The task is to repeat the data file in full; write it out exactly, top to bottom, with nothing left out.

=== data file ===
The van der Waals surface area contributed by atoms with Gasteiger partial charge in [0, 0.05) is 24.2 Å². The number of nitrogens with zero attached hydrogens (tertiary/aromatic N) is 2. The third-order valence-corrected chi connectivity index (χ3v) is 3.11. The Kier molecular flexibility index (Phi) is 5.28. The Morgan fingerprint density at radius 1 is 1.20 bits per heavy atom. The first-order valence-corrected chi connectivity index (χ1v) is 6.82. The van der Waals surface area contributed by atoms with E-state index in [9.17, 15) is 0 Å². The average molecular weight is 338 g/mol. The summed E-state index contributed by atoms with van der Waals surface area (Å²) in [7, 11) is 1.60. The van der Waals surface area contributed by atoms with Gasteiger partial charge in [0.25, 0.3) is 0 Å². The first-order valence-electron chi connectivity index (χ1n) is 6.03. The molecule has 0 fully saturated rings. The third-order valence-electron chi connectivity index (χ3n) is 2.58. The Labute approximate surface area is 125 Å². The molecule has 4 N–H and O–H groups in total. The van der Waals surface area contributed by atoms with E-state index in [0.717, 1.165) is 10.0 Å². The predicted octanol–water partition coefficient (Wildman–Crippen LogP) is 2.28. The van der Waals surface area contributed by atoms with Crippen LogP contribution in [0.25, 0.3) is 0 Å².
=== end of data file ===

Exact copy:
The van der Waals surface area contributed by atoms with Gasteiger partial charge in [0, 0.05) is 24.2 Å². The number of nitrogens with zero attached hydrogens (tertiary/aromatic N) is 2. The third-order valence-corrected chi connectivity index (χ3v) is 3.11. The Kier molecular flexibility index (Phi) is 5.28. The Morgan fingerprint density at radius 1 is 1.20 bits per heavy atom. The first-order valence-corrected chi connectivity index (χ1v) is 6.82. The van der Waals surface area contributed by atoms with E-state index in [9.17, 15) is 0 Å². The average molecular weight is 338 g/mol. The summed E-state index contributed by atoms with van der Waals surface area (Å²) in [7, 11) is 1.60. The van der Waals surface area contributed by atoms with Gasteiger partial charge in [0.25, 0.3) is 0 Å². The first-order valence-electron chi connectivity index (χ1n) is 6.03. The molecule has 0 fully saturated rings. The third-order valence-electron chi connectivity index (χ3n) is 2.58. The Labute approximate surface area is 125 Å². The molecule has 4 N–H and O–H groups in total. The van der Waals surface area contributed by atoms with E-state index in [0.717, 1.165) is 10.0 Å². The predicted octanol–water partition coefficient (Wildman–Crippen LogP) is 2.28. The van der Waals surface area contributed by atoms with Crippen LogP contribution in [0.25, 0.3) is 0 Å².